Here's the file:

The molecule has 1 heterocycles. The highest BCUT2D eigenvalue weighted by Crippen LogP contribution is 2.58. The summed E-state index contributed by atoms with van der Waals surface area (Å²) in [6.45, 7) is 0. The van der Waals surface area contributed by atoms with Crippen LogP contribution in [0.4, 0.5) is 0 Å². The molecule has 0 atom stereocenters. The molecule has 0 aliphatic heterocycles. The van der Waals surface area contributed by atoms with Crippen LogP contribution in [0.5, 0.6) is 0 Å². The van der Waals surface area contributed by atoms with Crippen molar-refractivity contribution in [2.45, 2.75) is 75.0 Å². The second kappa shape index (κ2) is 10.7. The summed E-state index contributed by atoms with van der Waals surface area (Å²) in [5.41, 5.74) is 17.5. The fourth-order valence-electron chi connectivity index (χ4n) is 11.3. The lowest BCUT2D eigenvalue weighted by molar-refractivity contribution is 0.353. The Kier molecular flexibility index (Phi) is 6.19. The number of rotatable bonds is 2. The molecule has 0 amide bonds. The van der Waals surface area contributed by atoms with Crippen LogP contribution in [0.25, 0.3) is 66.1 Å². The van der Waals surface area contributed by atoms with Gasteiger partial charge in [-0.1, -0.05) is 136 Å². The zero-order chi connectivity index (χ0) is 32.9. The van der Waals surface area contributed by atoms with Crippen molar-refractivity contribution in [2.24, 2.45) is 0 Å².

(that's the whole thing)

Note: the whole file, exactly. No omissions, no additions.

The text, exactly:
The molecule has 1 heterocycles. The highest BCUT2D eigenvalue weighted by Crippen LogP contribution is 2.58. The summed E-state index contributed by atoms with van der Waals surface area (Å²) in [6.45, 7) is 0. The van der Waals surface area contributed by atoms with Crippen LogP contribution in [0.4, 0.5) is 0 Å². The molecule has 0 atom stereocenters. The molecule has 0 aliphatic heterocycles. The van der Waals surface area contributed by atoms with Crippen LogP contribution in [0.5, 0.6) is 0 Å². The van der Waals surface area contributed by atoms with Crippen molar-refractivity contribution in [2.45, 2.75) is 75.0 Å². The second kappa shape index (κ2) is 10.7. The summed E-state index contributed by atoms with van der Waals surface area (Å²) in [5.41, 5.74) is 17.5. The fourth-order valence-electron chi connectivity index (χ4n) is 11.3. The lowest BCUT2D eigenvalue weighted by molar-refractivity contribution is 0.353. The Kier molecular flexibility index (Phi) is 6.19. The number of rotatable bonds is 2. The molecule has 0 amide bonds. The van der Waals surface area contributed by atoms with Crippen LogP contribution in [0.25, 0.3) is 66.1 Å². The van der Waals surface area contributed by atoms with Gasteiger partial charge in [-0.1, -0.05) is 136 Å². The zero-order chi connectivity index (χ0) is 32.9. The van der Waals surface area contributed by atoms with Crippen molar-refractivity contribution in [2.24, 2.45) is 0 Å².